2.  The (typically) mother loses a huge social base -- directly because the new homeschooling parent no longer has the PTA or the school connections, but also indirectly with all the friends who now don't get why they're doing this and whether or not the friends should feel insulted that their friend is rejecting their educational system.  Every single person the homeschooling parent has to connect with now has to connect at an activity or event where they're also trying to build relationships for their children.  It's really hard -- 6 to 10 months after starting is probably the hardest.  (Similar to moving to a new location -- I've always found it hardest 6 months in.)  Homeschooling parents often spend the first few months signing up for everything possible -- to try to build a new social network quickly for everyone. At the same time, the homeschooling parent is trying to figure out her new role in the lifestyle.  6-10 months in, you feel like you've got it but you don't have any comfortable ruts/niches yet.

3.  The family's entry into a new culture can be rocky.  It may seem very straightforward but there are underlying cultural norms that are very hard to figure out sometimes.  Nothing's written.  The only way to figure it out is trial and error and see what goes badly -- or feels bad at the time.  It's a difficult culture to navigate some times with what seems like it should be one way to respond turn into something unexpected...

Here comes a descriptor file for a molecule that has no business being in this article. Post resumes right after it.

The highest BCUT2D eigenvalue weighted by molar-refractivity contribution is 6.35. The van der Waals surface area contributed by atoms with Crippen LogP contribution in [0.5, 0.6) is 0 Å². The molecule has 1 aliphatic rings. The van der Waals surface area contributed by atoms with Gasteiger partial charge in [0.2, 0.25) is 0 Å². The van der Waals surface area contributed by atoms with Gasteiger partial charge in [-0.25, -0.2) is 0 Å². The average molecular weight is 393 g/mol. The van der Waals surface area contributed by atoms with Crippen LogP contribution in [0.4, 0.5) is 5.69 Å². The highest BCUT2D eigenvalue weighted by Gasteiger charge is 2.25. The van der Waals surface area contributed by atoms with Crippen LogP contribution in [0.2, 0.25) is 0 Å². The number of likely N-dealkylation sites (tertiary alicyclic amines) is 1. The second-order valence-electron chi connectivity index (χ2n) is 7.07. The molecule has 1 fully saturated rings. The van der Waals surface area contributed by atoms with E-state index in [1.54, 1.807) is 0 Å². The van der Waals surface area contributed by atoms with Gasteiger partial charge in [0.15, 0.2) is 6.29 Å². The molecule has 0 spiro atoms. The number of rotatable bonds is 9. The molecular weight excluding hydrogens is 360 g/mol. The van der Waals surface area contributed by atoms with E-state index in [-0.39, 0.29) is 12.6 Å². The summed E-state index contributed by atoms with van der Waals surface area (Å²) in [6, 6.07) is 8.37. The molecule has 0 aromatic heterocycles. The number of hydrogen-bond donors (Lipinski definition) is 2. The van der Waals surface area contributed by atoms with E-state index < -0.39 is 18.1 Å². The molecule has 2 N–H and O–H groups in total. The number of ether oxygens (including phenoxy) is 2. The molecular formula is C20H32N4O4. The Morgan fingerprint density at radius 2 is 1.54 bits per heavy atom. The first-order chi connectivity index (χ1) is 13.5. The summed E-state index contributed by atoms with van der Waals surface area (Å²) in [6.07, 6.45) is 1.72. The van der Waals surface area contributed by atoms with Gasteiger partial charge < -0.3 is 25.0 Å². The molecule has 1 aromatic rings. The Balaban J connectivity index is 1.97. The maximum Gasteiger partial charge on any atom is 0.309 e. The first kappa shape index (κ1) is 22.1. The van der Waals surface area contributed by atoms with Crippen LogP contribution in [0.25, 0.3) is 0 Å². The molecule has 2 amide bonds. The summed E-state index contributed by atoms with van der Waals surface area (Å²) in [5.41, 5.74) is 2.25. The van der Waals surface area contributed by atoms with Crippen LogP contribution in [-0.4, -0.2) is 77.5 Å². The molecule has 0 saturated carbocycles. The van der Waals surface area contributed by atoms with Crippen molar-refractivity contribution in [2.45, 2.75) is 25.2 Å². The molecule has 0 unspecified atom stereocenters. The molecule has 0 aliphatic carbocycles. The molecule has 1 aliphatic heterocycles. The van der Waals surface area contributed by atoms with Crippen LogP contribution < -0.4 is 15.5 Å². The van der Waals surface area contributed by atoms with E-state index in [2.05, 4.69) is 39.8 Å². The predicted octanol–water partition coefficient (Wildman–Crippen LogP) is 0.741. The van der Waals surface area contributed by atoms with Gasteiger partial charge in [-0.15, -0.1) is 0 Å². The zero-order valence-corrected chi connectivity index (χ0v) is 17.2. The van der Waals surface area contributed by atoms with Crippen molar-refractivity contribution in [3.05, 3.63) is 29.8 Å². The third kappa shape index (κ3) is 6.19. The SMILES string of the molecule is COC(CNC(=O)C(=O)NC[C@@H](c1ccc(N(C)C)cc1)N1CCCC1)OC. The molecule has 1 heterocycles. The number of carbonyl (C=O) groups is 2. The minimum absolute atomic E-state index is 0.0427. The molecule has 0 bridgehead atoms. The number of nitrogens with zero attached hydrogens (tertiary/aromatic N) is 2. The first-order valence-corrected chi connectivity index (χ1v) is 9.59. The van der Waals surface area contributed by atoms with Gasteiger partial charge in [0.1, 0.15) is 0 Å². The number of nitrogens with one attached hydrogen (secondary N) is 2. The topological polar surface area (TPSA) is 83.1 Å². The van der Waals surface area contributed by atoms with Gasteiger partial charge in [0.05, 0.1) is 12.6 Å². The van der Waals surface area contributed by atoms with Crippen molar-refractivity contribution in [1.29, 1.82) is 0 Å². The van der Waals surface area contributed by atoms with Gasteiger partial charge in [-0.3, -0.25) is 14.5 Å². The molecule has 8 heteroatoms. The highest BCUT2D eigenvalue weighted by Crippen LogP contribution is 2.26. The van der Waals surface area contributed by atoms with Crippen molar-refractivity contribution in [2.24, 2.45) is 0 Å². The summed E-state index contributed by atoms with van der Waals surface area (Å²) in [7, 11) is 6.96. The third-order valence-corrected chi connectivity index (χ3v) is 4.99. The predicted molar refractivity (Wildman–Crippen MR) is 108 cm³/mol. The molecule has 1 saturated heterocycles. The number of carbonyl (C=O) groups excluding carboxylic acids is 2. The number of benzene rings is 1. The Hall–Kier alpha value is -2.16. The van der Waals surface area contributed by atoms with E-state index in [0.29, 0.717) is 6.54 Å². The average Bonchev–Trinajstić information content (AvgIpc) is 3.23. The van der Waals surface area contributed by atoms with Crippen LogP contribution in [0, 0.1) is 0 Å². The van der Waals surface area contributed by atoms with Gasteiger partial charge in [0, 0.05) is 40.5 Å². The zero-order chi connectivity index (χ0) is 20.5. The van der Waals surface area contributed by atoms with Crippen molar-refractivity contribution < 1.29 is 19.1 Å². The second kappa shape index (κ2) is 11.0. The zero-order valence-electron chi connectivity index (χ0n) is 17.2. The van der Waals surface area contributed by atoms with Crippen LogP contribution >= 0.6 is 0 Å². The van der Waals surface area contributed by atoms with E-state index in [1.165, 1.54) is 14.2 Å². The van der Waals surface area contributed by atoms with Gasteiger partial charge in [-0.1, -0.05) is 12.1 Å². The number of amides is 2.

The adjustment's worth it. But it does take time. And it could be rocky for the parent and the child -- and maybe even for the rest of the family and friends.  It's a normal adjustment period though, and will get better as everyone finds their niche and new life style patterns.

Handwriting Website

A very easy-to-use website for printing handwriting practice sheets -- both regular and d'Nealian...

You can also download it to your computer and print from there.


Sunday, September 16, 2012

Left brained right brained and creativity

An interesting test on right brained and left brained learning (though they're positioning it as a test of creativity where creativity = right brained... not sure I buy that!).  But, the results are interesting as they break out different aspects of Left Brain and Right Brain...

Here's their description of Left Brained and Right Brained:

Left brained aspects:

  • Linear
  • Sequential
  • Symbolic
  • Logical
  • Verbal
  • Reality-based

Right Brain aspects

  • Holistic
  • Random
  • Concrete
  • Intuitive
  • Nonverbal
  • Fantasy-oriented

These are in the order I tested -- interestingly, I was about 60% left brain, 40% right brain -- dominant linear LB but holistic RB -- so my approach is a linear parts to whole processing of pieces of information in a holistic manner -- yep, that about sums me up!

AND here's another link with an interesting blog post about using left brain and right brain tendencies in art -- how there's a place for both approaches.

Saturday, July 21, 2012

Myers Briggs and Personality Descriptions

Just realized my absolute favorite Myers Briggs website is not listed among my resources: